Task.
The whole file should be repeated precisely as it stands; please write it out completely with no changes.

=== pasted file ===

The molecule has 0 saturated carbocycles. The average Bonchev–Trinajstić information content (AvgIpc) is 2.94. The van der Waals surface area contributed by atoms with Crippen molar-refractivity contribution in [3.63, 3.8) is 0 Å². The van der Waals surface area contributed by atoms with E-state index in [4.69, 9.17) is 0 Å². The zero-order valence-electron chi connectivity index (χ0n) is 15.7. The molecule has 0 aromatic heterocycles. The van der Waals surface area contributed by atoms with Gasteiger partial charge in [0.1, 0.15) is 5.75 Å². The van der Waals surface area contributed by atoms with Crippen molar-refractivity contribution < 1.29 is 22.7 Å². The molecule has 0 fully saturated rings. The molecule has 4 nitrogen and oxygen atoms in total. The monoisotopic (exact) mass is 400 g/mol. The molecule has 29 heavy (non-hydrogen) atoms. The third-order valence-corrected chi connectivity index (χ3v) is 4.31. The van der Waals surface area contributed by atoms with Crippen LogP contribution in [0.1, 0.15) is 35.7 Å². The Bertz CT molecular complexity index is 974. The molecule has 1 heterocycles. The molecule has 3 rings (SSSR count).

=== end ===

The molecule has 0 saturated carbocycles. The average Bonchev–Trinajstić information content (AvgIpc) is 2.94. The van der Waals surface area contributed by atoms with Crippen molar-refractivity contribution in [3.63, 3.8) is 0 Å². The van der Waals surface area contributed by atoms with E-state index in [4.69, 9.17) is 0 Å². The zero-order valence-electron chi connectivity index (χ0n) is 15.7. The molecule has 0 aromatic heterocycles. The van der Waals surface area contributed by atoms with Gasteiger partial charge in [0.1, 0.15) is 5.75 Å². The van der Waals surface area contributed by atoms with Crippen molar-refractivity contribution < 1.29 is 22.7 Å². The molecule has 0 fully saturated rings. The molecule has 4 nitrogen and oxygen atoms in total. The monoisotopic (exact) mass is 400 g/mol. The molecule has 29 heavy (non-hydrogen) atoms. The third-order valence-corrected chi connectivity index (χ3v) is 4.31. The van der Waals surface area contributed by atoms with Crippen LogP contribution in [0.1, 0.15) is 35.7 Å². The Bertz CT molecular complexity index is 974. The molecule has 1 heterocycles. The molecule has 3 rings (SSSR count).